UCLA Bruins return to training camp changed by coronavirus, and ready for football
Seven months later, after all the postponements and rejiggering of schedules and fears about the fate of the 2020 season, they were back.
The UCLA Bruins opened training camp Friday morning, reconvening on the same practice field where they had last met as a team in early March before the COVID-19 pandemic led to the end of spring football after four sessions.
It was an event worthy of celebrating given the way things could have unfolded. A season that appeared doomed as recently as three weeks ago is back on, at least for the moment, the health restrictions lifted and players no longer limited to working out in small groups.
“Today was definitely the day we got the most fired up,” quarterback Dorian Thompson-Robinson said on a videoconference. “Fall camp’s here, we’ve been waiting for this for a while now, so we know when fall camp’s here that means the season’s right around the corner.”
A Corona charter school and athletic training facility seemingly defied Riverside County regulations by hosting a summer camp that drew hundreds of people.
If all goes well, the latest training camp in school history will run through Halloween before the Bruins open the season against Colorado on Nov. 7 in Boulder.
Thompson-Robinson said a month of formal preparation should be sufficient considering the work that players already have completed.
“We don’t think it’s going to be a challenge at all,” Thompson-Robinson said. “We’ve been working as a collective group for maybe a month now, whether it’s on our own, going to a random park or whether we’re here working with our strength coaches or whatever. So I think we bonded really well as a team and I think we’re going to be ready.”
Looming as a more perilous adversary than the Buffaloes is the virus that has twice led to a postponement of the season. Thompson-Robinson acknowledged that players didn’t take the virus as seriously as they could have before coach Chip Kelly contracted it in March. UCLA announced Friday that none of the 433 tests it had administered in its athletics population over the previous week had yielded a positive result.
UCLA quarterback Dorian Thompson-Robinson speaks to reporters about practicing for the first time since returning from the COVID-19 shutdown and what he has done to stay prepared for the season.
Their change in attitude about a virus that has killed more than 212,000 people in the United States has led to only a handful of players testing positive since returning to campus in late June.
“We’re taking it very serious here and that’s why, you know, we haven’t had any positives for a while,” Thompson-Robinson said. “I can’t even remember the last positive test we had.”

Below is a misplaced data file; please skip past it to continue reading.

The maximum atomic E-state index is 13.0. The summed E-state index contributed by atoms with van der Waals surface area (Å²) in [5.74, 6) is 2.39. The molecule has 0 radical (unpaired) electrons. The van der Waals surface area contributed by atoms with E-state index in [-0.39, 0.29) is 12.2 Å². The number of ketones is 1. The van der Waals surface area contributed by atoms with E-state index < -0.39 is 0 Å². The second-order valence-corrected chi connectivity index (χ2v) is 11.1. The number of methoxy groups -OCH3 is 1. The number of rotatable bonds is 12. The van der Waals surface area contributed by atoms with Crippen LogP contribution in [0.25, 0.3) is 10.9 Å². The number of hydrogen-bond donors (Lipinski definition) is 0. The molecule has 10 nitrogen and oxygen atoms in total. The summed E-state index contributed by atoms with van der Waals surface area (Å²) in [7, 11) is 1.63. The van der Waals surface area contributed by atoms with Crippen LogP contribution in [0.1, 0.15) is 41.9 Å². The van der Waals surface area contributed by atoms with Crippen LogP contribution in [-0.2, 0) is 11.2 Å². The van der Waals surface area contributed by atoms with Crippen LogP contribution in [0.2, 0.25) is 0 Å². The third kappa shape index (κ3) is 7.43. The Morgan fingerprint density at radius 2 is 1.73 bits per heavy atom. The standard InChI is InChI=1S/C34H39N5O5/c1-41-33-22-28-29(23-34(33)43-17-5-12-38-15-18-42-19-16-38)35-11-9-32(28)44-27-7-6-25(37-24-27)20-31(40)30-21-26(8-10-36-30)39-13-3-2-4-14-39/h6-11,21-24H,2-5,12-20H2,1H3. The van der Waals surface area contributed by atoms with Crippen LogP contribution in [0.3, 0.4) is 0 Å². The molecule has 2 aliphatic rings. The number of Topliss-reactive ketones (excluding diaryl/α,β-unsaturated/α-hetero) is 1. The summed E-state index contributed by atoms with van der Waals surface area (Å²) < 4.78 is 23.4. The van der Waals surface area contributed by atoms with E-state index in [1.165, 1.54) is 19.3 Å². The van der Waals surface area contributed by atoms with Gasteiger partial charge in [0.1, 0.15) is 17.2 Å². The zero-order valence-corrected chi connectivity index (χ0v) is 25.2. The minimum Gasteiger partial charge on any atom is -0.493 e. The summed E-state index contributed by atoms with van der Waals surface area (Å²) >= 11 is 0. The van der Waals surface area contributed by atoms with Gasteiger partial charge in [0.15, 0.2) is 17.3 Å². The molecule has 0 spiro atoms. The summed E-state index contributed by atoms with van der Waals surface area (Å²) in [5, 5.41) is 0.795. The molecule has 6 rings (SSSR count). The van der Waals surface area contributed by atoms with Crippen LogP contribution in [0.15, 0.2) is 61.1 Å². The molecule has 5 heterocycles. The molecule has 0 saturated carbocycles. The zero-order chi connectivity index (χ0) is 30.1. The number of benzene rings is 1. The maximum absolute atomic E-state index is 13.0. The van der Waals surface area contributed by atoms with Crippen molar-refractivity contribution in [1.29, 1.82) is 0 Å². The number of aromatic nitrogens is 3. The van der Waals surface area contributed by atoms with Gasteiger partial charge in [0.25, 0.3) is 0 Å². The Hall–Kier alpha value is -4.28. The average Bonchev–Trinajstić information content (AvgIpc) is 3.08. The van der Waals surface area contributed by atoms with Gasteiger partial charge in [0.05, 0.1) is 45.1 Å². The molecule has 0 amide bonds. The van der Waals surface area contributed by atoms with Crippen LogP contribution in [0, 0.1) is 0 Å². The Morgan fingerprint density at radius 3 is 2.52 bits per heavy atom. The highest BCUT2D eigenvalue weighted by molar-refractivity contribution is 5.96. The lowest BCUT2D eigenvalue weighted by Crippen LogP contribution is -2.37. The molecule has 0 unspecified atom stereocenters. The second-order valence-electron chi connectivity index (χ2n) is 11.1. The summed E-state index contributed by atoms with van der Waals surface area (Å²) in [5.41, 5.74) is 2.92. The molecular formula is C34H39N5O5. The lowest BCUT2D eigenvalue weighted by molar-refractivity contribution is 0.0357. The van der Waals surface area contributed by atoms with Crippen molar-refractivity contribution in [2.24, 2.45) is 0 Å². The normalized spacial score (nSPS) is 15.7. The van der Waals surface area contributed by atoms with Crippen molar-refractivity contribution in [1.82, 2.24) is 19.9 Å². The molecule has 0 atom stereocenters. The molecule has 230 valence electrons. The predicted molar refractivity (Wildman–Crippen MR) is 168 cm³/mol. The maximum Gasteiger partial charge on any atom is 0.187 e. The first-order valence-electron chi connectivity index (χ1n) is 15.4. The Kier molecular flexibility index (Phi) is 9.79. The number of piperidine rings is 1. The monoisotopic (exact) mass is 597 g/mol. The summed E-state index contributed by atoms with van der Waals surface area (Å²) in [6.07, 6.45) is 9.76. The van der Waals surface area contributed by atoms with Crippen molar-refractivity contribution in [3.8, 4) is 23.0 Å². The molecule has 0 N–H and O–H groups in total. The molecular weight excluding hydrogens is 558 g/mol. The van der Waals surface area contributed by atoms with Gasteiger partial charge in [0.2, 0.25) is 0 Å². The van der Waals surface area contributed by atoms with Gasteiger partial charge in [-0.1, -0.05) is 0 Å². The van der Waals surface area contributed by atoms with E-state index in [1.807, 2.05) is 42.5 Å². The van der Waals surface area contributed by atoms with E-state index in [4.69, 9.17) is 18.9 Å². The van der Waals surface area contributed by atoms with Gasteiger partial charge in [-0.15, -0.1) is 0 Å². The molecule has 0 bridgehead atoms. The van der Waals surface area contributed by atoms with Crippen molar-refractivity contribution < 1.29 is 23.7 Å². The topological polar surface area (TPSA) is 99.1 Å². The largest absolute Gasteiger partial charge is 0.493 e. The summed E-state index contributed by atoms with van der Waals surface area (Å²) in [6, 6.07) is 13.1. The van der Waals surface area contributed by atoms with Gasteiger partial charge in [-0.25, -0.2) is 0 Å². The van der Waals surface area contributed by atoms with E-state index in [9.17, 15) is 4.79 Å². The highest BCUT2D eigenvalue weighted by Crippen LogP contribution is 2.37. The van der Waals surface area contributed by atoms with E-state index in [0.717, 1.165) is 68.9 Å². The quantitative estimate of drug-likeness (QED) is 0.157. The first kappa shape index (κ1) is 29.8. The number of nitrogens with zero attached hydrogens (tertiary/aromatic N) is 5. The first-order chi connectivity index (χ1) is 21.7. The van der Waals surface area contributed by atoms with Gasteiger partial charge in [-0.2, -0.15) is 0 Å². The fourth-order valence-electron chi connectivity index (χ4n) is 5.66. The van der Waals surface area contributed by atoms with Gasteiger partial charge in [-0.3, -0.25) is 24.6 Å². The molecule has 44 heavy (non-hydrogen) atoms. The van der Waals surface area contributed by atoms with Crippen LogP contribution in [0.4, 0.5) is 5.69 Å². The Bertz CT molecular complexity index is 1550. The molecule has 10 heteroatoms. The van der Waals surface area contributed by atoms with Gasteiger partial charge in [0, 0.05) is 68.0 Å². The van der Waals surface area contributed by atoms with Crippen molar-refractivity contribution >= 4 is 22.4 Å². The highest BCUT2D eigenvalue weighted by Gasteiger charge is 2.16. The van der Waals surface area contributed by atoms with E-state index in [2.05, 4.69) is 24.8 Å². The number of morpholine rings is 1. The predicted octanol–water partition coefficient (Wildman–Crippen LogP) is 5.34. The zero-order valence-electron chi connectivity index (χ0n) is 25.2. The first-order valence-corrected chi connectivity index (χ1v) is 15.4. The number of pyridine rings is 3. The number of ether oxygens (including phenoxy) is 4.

The lifting of health restrictions that severely limited the number of players who could practice together allowed the Bruins to conduct what Thompson-Robinson described as a camp session that closely resembled ones from years past.
The main difference between this camp and UCLA’s previous two under Kelly could be the players themselves. Thompson-Robinson said he had rededicated himself to the game during his extended break, attending what he called quarterback school. He flew to Dallas every other week to work with a quarterback coach, staged boxing workouts with an older brother who is a mixed martial-arts fighter in Las Vegas and threw the ball as much as possible with teammates in Los Angeles, all in an effort to help the Bruins reverse their fortunes after going 7-17 in his first two college seasons.
The Bruins begin camp on Friday, hoping to bounce back from two poor seasons under Chip Kelly. Here’s a look at five players who could have a big impact.
“I really want this, I really want to improve and I really want to improve on the last two seasons because they weren’t up to my standards,” Thompson-Robinson said, “so I think really working hard and getting to focus on myself for a little while was something I really needed.”
What could Thompson-Robinson do to improve? He mentioned holding onto the ball, after committing 19 turnovers last season, in addition to crisper execution.
“You can’t stop anybody,” Thompson-Robinson said, “if they execute every play.”
The quarterback revealed that his team might sport a slightly different look even as it expects to wear Under Armour this season after a fallout with the apparel giant that led to a massive lawsuit.
“They’ve kind of given us the freedom a little bit to kind of wear our own socks and wear our own cleats here and there,” Thompson-Robinson said of the school’s athletic administrators. “But at the end of the day, we still gotta wear UCLA stuff, represent this program and this brand.”
Taking the field in any ensemble a month from now would represent a major triumph for the Bruins. It would mean that, once again, they were back.
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